Earlier this week I had coffee with a former colleague, now eminent outside the legal academy, who was in town for a few days. He's very much to the right of me politically, but someone I've always respected as intelligent, thoughtful, and intellectually honest. Not a law and economics person, by the way.
The financial crisis came up and, while it's not his area of expertise, I must admit to being startled by what I heard. First off, he noted that the whole thing resulted from a regulatory failure. I agreed, but then it turned out that what each of us meant was rather different. He believes the entire thing was caused by the Community Reinvestment Act (apparently burrowing underground since 1976 until it finally exploded to deadly effect), with an assist from Fannie and Freddie.
He in turn was startled by my suggestion that failures in corporate governance, particularly in the financial sector, reflecting managerial opportunism and lack of transparency, could reasonably be thought by anyone to have had anything to do with the crisis. The only problem he could see in the financial and general corporate sectors that markets weren't completely able to handle was the "too big to fail" problem of government rescue.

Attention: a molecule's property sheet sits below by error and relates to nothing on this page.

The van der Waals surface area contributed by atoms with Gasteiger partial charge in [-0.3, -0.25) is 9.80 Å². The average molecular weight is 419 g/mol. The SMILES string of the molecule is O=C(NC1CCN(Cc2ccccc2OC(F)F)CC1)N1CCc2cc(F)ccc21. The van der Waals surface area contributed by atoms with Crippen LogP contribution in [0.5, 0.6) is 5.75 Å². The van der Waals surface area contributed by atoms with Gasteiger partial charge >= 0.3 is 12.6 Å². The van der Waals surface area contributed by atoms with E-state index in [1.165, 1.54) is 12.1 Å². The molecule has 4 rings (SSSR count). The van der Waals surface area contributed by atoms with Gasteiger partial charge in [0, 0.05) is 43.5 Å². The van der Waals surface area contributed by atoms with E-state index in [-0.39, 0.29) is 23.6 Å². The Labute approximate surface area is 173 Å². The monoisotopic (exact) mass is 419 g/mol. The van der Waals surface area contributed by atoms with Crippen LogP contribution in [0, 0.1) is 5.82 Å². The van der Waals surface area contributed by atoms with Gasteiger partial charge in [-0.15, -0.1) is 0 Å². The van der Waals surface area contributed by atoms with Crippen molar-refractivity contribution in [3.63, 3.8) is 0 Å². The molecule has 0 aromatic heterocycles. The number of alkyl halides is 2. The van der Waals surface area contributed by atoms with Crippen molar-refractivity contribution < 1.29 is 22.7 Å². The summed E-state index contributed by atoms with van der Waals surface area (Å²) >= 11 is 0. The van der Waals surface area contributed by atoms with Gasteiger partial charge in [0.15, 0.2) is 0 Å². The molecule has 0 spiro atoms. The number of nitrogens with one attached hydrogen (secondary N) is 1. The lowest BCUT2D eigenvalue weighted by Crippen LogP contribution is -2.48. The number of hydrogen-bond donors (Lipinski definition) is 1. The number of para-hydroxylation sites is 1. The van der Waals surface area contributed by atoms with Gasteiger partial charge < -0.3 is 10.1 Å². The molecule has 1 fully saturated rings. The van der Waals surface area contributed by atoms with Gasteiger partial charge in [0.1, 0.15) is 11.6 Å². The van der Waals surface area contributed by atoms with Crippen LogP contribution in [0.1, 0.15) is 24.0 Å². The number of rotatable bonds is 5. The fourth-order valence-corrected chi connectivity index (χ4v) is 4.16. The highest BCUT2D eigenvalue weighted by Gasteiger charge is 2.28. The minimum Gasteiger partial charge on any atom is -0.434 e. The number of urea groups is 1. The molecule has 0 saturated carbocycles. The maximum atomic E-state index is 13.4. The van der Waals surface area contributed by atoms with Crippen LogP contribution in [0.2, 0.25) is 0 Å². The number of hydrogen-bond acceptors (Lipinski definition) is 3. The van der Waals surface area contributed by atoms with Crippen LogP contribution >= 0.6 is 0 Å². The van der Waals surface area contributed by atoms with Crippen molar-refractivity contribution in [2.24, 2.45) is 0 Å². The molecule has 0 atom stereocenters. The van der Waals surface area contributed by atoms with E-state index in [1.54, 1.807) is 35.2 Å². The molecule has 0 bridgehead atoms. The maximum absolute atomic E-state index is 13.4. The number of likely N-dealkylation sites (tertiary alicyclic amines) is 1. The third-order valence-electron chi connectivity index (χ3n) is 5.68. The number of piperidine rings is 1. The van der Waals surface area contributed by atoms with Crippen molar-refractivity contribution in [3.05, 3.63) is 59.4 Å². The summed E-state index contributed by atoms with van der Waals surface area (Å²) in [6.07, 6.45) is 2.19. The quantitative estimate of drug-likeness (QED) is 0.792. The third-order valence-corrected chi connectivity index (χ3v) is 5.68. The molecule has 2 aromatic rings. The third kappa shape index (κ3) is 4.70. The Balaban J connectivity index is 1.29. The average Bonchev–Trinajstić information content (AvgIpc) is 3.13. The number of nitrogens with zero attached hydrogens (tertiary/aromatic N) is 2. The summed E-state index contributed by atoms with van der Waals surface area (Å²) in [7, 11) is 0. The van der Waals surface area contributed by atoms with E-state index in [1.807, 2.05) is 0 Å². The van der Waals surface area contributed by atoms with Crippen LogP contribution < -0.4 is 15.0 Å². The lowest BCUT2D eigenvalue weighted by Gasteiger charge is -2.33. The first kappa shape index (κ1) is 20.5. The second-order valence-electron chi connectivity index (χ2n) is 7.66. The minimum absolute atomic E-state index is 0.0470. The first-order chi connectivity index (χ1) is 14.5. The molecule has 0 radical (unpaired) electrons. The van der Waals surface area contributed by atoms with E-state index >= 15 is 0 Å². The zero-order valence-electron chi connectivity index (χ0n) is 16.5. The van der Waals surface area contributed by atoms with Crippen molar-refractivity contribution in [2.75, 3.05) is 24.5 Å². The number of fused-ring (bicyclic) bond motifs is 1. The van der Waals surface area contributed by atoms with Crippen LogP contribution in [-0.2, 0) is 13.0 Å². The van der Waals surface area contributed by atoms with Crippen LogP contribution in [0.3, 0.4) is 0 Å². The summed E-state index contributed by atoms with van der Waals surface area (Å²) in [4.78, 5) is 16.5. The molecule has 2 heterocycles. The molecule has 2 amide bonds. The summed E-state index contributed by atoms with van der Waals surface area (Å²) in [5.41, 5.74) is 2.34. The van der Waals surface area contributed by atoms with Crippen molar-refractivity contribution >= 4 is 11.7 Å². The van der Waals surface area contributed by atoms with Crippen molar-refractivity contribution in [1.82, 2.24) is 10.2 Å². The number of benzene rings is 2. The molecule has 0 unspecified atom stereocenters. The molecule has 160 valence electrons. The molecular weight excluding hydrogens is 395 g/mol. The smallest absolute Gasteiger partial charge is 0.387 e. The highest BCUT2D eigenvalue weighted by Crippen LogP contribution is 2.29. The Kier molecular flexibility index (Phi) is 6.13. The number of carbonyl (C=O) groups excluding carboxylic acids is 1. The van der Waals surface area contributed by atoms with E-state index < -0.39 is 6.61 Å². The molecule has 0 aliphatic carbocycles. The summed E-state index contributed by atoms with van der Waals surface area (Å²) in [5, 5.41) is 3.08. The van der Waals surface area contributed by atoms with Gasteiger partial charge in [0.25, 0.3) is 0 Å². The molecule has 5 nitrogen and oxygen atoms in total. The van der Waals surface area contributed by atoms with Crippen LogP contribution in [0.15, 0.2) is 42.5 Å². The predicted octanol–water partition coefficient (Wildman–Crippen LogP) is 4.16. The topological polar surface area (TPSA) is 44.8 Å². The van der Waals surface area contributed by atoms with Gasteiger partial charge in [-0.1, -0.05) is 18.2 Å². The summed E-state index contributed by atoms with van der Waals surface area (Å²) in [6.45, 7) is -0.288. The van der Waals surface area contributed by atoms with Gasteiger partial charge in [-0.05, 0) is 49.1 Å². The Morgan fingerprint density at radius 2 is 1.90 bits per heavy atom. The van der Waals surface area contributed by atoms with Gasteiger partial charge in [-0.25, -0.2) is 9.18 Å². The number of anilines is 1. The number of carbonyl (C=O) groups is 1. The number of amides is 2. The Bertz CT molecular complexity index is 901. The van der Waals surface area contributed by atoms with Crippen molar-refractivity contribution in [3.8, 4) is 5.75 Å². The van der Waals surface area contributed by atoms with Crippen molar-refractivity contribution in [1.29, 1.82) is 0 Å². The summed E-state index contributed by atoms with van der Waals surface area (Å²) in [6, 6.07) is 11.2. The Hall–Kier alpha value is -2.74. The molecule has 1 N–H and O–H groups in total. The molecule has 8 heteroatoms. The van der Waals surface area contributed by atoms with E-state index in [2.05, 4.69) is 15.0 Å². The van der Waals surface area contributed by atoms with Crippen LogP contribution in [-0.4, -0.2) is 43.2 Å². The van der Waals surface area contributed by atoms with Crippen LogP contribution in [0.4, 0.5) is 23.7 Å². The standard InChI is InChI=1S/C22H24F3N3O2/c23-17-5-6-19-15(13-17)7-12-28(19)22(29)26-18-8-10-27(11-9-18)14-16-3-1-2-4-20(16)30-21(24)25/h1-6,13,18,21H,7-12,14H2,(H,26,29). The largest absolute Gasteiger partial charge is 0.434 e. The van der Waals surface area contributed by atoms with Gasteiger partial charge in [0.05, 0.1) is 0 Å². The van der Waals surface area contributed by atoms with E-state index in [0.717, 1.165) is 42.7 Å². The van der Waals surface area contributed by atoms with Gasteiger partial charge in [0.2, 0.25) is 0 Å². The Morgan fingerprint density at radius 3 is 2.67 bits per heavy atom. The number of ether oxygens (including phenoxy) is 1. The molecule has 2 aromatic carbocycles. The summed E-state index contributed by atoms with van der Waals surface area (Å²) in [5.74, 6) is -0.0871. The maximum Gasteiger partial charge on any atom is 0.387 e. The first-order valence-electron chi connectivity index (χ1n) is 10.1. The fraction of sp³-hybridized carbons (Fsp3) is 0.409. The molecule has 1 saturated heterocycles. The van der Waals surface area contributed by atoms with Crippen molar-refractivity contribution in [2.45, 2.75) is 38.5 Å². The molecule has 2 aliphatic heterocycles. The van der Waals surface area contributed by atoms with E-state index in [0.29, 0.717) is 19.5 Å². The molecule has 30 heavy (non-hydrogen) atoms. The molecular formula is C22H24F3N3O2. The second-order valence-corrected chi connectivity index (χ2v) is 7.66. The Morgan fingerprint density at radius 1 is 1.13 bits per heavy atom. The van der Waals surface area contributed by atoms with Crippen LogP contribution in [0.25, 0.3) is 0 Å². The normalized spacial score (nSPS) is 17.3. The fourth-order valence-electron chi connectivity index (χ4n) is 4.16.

He also believes that it is logically impossible for Keynesian stimulus to have any effect whatsoever, since what you spend here doesn't get spent there, and that there is absolutely no need to worry about the banks. If they all fail and money can be made by lending, then of course businesses will spring up right away and start doing it.
I have to confess that this exchange diminished my enjoyment of the meeting, but it was also more broadly dismaying. Level one is realizing the degree to which even intelligent people on the right can be completely divorced from reality on these matters. They go to trusted information sources, which have been making absurd and easily falsifiable claims about the current situation and the underlying issues. Level two is realizing how everyone does this to a degree. Because we all get our information from sources we have pre-coded as trustworthy and simpatico, we all may have a difficult time seeing what's right in front of our eyes.
One more reason to despair about public policy, even leaving aside all of the incentive and interest group problems that even by themselves are so crippling.